Amnesty International is urging the New York authorities to carry out an investigation into allegations that officers from the New York City Police Department – some on horseback and in riot gear – used excessive and unnecessary force against gay participants attending a peaceful rally in New York in October 1998. While the police use of force at the event is disputed, concerns remain at police behaviour, which has been criticised by community organisations and at least two state Assembly members.
Amnesty International has received copies of complaints of police abuse and misconduct which allege, among other things, that rally participants were randomly arrested for no apparent reason; police horses charged at seated participants; police used homophobic epithets against participants; handcuffs were applied too tightly so that people lost feeling in their hands and police refused to loosen or remove them when requested; HIV-positive arrestees were not allowed access to essential medication, despite repeated requests; detainees were denied food, water and toilet facilities for several hours – so that in one case detainees being held on a city bus were forced to urinate in a plastic bottle; police officers covered their badges to prevent identification; arrestees were frisked repeatedly by jail staff on arrival at a police station and told that if they did not comply they would be considered to be resisting arrest; at least four women who were arrested were strip searched. Some physical injuries were reported as a result of the police action.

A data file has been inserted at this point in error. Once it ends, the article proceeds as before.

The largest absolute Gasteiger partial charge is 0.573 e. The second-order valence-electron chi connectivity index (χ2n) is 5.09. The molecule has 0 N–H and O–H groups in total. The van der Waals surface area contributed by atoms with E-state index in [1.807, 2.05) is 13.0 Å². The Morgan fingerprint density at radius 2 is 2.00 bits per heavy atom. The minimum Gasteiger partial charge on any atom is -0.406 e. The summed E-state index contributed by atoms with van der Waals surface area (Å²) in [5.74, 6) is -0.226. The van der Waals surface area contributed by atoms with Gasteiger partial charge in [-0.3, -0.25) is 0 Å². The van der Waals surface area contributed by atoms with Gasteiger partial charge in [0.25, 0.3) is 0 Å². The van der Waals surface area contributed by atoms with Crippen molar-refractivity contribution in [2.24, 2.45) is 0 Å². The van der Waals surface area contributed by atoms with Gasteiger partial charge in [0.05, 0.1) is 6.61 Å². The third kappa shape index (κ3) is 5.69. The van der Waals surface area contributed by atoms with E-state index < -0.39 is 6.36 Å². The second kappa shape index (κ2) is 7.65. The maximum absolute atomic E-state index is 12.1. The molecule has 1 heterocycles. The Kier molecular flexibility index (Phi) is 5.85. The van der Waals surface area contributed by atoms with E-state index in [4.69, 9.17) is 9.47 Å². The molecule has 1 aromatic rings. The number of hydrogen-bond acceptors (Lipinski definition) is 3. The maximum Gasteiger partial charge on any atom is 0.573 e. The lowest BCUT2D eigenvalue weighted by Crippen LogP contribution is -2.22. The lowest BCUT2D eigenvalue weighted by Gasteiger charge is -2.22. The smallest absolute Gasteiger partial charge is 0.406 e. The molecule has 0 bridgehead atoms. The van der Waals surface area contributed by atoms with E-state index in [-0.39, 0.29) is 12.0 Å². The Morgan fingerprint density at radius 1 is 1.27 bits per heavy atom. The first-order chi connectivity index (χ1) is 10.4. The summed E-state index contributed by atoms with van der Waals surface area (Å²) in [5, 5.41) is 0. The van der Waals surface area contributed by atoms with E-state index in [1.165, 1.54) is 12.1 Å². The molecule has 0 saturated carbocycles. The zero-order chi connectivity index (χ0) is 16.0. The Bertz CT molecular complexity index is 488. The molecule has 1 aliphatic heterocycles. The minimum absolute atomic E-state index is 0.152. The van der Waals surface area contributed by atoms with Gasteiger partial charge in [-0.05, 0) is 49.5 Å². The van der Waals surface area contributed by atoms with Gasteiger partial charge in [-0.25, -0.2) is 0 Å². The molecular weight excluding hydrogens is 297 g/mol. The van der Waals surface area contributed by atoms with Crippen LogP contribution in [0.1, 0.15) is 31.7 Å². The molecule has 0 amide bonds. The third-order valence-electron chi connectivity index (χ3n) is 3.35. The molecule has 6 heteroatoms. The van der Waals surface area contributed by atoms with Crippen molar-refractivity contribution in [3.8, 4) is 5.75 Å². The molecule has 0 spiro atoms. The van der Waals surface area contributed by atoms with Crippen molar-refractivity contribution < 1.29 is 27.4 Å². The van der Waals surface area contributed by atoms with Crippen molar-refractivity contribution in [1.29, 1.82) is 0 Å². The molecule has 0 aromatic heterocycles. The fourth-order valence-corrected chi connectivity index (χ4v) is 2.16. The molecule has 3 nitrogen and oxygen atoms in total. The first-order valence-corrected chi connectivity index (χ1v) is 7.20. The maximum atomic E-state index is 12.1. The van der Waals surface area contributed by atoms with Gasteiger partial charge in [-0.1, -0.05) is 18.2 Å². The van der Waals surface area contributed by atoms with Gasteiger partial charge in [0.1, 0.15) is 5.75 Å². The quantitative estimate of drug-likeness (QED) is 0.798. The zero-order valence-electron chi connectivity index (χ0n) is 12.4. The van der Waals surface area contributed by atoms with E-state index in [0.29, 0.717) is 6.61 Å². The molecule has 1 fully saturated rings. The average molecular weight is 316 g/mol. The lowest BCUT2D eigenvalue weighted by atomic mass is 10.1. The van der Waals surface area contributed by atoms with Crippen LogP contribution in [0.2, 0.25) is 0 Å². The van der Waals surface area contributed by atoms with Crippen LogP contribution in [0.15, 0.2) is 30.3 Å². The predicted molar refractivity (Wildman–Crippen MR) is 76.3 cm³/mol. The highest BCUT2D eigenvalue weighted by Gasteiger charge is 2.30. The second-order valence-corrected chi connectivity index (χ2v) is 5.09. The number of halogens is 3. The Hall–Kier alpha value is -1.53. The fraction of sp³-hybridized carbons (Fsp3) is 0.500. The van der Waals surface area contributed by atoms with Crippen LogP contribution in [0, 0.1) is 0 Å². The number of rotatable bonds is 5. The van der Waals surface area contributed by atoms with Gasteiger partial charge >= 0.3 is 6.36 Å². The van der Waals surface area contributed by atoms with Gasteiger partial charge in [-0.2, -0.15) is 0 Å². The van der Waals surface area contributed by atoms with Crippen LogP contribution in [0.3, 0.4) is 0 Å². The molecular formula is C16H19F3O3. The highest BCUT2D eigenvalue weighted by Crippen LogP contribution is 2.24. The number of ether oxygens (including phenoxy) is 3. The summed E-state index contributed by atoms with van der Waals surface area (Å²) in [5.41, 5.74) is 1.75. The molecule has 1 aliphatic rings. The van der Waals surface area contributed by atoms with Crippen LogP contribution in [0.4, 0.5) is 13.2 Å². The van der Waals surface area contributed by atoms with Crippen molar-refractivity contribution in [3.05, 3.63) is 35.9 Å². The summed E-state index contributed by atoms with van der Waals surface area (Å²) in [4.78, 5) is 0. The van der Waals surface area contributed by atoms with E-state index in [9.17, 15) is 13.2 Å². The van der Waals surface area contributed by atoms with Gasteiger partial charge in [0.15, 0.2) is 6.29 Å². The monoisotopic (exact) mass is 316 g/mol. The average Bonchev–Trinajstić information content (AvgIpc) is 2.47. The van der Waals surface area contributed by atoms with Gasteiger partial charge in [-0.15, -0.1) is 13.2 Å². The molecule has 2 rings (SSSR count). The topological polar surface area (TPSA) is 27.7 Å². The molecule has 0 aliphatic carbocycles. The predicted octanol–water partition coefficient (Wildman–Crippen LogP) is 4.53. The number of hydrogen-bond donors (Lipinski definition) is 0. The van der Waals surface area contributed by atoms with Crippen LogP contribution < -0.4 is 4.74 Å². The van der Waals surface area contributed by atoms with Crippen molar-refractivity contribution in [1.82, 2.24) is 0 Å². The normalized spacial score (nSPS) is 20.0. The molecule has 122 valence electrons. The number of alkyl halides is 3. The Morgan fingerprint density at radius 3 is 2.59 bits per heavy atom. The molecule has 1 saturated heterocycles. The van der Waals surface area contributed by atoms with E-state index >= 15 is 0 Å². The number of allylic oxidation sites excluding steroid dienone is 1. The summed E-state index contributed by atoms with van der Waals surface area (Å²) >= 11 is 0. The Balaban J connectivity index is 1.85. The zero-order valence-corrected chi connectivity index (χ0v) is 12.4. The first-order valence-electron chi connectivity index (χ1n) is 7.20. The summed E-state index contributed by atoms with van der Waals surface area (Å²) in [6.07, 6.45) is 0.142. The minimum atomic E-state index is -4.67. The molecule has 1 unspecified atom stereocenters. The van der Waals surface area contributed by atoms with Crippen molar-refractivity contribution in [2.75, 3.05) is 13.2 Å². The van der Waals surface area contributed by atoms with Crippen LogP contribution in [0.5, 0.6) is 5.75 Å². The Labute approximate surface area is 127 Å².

Although there have been reports that in recent years police attitudes towards minority groups has improved, a Task Force established by Mayor Giuliani in 1997 to report on police/community relations recommended in March 1998 that more sensitivity training towards such groups is needed.
Amnesty International is urging the police leadership to make it clear to all police officers that ill-treatment of any kind, including homophobic behaviour, will not be tolerated and to take steps to ensure that similar incidents do not occur in future.